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Health Technol Assess. 2001;5(10):1-79.

Effects of educational and psychosocial interventions for adolescents with diabetes mellitus: a systematic review.

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  • 1Department of Psychology, University of Surrey, UK.

Abstract

BACKGROUND:

Insulin-dependent diabetes mellitus, also known as type 1 diabetes, is a life-threatening condition and is the third most common chronic illness among young people. As a result of minimal or non-existent insulin production, people with diabetes must take over the normally automatic task of regulation of blood glucose levels. This is achieved by a complex regimen involving multiple, daily administrations of insulin coordinated with dietary intake and energy expenditure and monitored by blood glucose testing.

OBJECTIVES:

To examine the effectiveness of educational and psychosocial interventions for adolescents with type 1 diabetes designed to improve their diabetes management. Specifically, it addressed the following research questions: (1) Do educational and psychosocial interventions for adolescents with type 1 diabetes have beneficial effects on biological and psychosocial outcomes? (2) Are there types or features of interventions that have been shown to be more effective than others? (3) What evidence is there of the cost-effectiveness of interventions?

METHODS:

A search strategy was formulated, piloted and refined. Three journals were handsearched, 11 electronic databases were searched and personal contacts, flyers, conferences and websites were used to notify the research community of the review to access further literature. This process generated 10,535 abstracts, which, after screening, resulted in 367 articles identified for retrieval. This number was augmented by hand-searching, personal contact and exploding references, and a final total of 457 articles were scrutinised. Of these, 64 reports describing 62 studies were identified as empirical papers evaluating educational or psychosocial interventions. The relevant data were extracted from the papers and summary tables for each study were prepared. Where possible, effect sizes were computed for outcomes from studies that included a randomised control group (CG) and other relevant information.

RESULTS:

A descriptive analysis of the 62 studies was undertaken. Most studies (67.7%) were conducted in the USA and 41% were randomised controlled trials (RCTs), none of which were UK-based. Only 48% of the reports provided an explicit theoretical rationale for the intervention. The mean number of participants was 53.8. The studies took place in various settings, evaluated a variety of interventions, involved various interventionists, addressed various components and assessed the effects by a range of outcomes, including measures of metabolic control and psychological and behavioural outcomes. Follow-up assessments were relatively rare. RESULTS - THE EFFECTIVENESS OF INTERVENTIONS: The 25 RCTs were examined in more detail and three of the most effective were described in depth. Effect sizes could be calculated for 14 studies. The mean (pooled) effect size for psychosocial outcomes was 0.37 and 0.33 for glycated haemoglobin with outliers (0.08 without outliers), indicating that these interventions have small to medium beneficial effects on diabetes management outcomes. A narrative review of the 21 pre-post studies with no CG was performed, including evaluations of interventions conducted at summer camps, interventions for poorly controlled patients and educational interventions. All studies reported beneficial effects. RESULTS - COST-EFFECTIVENESS: Few studies addressed economic considerations associated with interventions, and the lack of information on costs and the diversity of outcomes included by investigators impeded cost- effectiveness comparisons. Shorter hospitalisation at diagnosis is at least as effective in achieving control and avoiding complications in adolescence as longer stays. Home care may result in improved outcomes but may not be cheaper than hospital care at diagnosis. Targeting poorly controlled subjects may reduce adverse events and hospitalisations and may be more cost-effective than generic interventions. There is a need for rigorous cost-effectiveness studies of educational and psychosocial interventions for adolescents with type 1 diabetes that include longer-term considerations.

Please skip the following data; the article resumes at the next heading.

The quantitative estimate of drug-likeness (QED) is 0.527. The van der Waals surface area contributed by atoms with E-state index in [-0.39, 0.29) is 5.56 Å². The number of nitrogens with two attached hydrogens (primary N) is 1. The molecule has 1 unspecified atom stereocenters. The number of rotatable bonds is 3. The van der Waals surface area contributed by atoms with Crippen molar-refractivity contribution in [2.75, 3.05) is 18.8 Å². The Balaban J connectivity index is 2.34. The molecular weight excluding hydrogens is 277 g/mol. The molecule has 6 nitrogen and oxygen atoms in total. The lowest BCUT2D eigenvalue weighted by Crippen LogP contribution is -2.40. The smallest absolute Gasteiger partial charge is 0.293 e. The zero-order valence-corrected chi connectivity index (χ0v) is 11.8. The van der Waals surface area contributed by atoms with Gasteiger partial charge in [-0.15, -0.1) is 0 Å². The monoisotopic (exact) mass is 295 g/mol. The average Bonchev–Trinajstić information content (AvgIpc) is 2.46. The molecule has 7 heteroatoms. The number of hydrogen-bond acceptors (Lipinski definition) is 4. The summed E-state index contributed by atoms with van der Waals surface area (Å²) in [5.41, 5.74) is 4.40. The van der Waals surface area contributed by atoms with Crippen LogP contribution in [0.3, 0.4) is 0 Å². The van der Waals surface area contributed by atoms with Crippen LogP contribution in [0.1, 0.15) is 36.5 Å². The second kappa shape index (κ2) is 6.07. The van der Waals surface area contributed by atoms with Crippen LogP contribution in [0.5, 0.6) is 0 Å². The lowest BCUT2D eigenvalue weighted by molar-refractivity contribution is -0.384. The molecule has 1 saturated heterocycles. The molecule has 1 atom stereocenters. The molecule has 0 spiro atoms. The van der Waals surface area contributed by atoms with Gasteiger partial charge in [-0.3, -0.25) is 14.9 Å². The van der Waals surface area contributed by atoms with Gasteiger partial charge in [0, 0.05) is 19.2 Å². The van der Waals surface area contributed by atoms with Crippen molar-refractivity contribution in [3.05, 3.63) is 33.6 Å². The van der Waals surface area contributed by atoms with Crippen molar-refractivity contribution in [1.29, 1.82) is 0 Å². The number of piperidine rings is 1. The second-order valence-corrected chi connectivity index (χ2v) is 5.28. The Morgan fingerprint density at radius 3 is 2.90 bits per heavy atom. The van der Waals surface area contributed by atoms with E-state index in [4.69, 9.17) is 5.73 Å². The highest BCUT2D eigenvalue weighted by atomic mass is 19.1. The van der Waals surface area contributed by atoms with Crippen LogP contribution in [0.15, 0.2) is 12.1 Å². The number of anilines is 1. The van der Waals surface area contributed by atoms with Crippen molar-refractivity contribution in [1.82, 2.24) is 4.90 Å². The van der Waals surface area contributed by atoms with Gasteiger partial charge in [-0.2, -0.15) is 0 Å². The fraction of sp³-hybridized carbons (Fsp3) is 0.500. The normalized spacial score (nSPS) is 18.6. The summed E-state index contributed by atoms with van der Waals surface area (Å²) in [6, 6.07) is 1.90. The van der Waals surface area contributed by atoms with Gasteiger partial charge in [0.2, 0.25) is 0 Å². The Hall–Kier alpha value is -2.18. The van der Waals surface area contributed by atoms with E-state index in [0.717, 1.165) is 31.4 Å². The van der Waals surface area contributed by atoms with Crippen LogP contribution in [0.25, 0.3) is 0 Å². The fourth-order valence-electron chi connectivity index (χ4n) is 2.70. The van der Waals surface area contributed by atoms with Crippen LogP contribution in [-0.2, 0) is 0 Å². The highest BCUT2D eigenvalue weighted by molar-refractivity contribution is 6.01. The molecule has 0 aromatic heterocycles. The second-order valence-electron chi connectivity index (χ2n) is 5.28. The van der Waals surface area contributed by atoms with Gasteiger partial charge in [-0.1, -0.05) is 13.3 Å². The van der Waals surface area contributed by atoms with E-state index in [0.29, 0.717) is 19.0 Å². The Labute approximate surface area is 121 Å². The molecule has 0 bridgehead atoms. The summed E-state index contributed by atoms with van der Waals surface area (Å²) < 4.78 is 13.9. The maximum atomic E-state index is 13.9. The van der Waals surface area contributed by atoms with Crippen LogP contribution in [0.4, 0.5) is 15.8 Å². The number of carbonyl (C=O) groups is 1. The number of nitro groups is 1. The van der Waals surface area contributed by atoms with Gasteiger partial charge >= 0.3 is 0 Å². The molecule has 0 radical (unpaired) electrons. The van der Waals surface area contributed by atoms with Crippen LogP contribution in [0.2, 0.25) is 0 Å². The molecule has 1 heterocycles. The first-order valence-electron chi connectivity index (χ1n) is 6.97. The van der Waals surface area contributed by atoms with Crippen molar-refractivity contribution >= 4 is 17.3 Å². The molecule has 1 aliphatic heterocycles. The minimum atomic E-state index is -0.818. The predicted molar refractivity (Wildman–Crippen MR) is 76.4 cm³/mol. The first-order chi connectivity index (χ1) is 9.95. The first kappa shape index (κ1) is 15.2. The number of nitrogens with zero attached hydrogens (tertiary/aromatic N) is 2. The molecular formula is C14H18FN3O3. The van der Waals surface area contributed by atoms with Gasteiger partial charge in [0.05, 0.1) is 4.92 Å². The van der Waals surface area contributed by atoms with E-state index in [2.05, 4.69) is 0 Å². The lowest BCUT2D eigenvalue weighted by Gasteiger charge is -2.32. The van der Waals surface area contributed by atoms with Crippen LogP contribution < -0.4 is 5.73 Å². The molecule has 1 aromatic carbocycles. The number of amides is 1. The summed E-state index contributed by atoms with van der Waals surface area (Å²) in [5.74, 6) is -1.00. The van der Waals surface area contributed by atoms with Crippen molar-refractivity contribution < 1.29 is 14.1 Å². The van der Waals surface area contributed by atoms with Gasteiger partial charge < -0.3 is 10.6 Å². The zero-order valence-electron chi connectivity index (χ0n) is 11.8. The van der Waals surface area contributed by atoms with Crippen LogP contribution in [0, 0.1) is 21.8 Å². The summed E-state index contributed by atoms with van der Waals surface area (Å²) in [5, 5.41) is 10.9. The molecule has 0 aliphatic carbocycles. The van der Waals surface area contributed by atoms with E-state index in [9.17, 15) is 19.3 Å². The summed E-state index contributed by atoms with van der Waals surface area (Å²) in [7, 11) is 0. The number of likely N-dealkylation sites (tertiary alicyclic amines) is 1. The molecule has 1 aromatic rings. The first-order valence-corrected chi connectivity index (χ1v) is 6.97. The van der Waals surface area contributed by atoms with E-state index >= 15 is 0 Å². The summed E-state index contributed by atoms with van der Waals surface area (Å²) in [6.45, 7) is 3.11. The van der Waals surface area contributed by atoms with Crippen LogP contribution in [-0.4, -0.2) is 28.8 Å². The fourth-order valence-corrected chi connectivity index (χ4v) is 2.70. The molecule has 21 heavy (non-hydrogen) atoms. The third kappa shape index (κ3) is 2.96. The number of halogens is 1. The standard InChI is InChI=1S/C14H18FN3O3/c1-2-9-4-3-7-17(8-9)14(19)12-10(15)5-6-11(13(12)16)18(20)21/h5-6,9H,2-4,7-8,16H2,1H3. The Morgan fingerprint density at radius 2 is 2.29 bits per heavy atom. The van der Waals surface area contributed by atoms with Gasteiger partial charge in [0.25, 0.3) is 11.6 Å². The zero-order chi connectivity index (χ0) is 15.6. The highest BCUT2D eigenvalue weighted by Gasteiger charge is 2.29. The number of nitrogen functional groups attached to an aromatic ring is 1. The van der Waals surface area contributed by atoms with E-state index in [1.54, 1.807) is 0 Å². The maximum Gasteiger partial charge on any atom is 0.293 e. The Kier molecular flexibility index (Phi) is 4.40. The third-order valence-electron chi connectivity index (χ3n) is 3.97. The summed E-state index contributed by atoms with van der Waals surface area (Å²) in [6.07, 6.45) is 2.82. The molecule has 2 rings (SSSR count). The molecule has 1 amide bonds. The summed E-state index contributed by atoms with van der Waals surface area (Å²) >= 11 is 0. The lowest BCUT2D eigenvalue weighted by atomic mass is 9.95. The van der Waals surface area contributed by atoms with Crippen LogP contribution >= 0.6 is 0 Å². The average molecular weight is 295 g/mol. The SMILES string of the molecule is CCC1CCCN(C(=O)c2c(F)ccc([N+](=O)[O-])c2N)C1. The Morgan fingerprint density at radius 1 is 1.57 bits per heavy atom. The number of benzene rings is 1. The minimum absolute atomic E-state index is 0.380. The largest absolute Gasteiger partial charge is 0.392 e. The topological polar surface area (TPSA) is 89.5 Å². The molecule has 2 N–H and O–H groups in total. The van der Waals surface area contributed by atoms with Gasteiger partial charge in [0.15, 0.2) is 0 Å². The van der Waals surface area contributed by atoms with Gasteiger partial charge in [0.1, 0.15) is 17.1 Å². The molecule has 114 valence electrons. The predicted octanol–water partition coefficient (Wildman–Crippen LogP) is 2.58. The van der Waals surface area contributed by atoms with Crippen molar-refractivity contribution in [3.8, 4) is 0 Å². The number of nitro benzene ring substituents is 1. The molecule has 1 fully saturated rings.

CONCLUSIONS:

The following conclusions were drawn from this review: (1) Educational and psychosocial interventions have small to medium beneficial effects on various diabetes management outcomes. (2) Well-designed trials of such interventions are needed in the UK (no completed RCTs of educational or psychosocial interventions for adolescents with type 1 diabetes conducted in the UK were found). (3) The evidence, arising primarily from studies in the USA, provides a starting point for the design of interventions in the UK. (4) Quantitative and narrative analysis of the evidence suggested that interventions are more likely to be effective if they demonstrate the inter-relatedness of the various aspects of diabetes management. (ABSTRACT TRUNCATED)

PMID:
11319990
[PubMed - indexed for MEDLINE]
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